We HSUS staffers who toil in front of computer screens and aren’t directly involved in rescues have seen those videos too. And sometimes we feel a little left out and wish we could do more.
But when word went out last year that the HSUS needed foster homes for cats seized from two properties in western Pennsylvania, more than a dozen staffers jumped at the chance to get directly involved with rescued animals (and nine of them wound up adopting their new feline friends).
It all started in October 2019, when HSUS rescuers and local law enforcement and humane officials saved 184 cats, three dogs, two mice and 18 chickens from overcrowded, deplorable conditions. The animals spent several months receiving medical care and TLC in a temporary shelter as the court case played out. The rescue team issued the call for foster volunteers shortly after COVID-19 shutdowns began in 2020.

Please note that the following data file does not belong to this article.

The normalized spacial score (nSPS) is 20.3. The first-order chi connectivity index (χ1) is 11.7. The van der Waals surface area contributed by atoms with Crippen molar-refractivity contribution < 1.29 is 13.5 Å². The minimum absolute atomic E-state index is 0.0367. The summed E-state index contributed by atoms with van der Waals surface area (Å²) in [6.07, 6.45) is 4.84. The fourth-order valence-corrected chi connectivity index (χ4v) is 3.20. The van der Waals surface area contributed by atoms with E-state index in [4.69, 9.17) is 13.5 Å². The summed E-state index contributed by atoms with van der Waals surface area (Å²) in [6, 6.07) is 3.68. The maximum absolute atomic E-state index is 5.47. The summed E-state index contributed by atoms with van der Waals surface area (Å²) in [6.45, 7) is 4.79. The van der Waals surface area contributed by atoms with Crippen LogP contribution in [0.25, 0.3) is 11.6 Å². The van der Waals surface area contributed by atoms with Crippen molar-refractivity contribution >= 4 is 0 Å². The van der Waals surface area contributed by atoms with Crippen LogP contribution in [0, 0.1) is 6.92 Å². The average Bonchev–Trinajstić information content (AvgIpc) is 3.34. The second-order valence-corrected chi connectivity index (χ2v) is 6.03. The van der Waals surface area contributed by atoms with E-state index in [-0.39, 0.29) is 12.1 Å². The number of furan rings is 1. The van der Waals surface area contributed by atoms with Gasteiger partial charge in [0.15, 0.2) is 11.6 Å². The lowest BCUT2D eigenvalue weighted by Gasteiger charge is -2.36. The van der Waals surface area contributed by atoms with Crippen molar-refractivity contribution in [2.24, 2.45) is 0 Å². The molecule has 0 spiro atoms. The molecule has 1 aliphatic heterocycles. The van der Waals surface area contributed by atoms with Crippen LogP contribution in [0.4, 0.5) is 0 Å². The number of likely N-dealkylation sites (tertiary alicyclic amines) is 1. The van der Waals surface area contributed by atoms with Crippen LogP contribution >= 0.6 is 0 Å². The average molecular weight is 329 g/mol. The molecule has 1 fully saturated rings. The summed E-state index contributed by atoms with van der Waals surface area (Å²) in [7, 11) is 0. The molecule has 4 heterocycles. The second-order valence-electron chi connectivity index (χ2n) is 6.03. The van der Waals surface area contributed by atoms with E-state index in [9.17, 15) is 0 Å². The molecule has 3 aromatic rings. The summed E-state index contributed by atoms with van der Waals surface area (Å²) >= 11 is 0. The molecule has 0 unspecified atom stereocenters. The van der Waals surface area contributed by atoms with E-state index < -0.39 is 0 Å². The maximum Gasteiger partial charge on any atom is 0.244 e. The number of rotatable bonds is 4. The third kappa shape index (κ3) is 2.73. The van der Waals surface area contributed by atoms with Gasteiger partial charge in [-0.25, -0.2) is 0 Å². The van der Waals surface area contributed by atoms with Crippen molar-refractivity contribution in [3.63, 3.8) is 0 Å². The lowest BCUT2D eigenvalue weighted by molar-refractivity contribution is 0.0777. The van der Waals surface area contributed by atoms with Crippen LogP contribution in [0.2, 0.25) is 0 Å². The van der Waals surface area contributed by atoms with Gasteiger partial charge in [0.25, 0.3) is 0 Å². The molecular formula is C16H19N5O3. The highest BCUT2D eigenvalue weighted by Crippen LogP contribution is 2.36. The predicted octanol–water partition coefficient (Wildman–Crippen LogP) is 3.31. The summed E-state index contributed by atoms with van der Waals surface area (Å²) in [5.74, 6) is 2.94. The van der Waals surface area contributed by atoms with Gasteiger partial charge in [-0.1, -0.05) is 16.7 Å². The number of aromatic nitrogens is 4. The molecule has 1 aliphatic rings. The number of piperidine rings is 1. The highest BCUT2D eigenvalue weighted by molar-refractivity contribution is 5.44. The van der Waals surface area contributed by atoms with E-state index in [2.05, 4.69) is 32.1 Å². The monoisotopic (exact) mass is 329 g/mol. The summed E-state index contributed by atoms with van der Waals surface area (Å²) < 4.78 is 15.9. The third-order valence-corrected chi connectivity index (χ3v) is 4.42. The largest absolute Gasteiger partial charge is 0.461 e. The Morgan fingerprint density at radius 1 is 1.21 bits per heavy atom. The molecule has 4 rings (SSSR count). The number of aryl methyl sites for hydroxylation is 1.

“In our biggest time of need, HSUS staff blew us away by opening up their hearts and homes,” says Shalimar Oliver, animal crimes manager for the HSUS. “There are no words for how grateful we are to them.”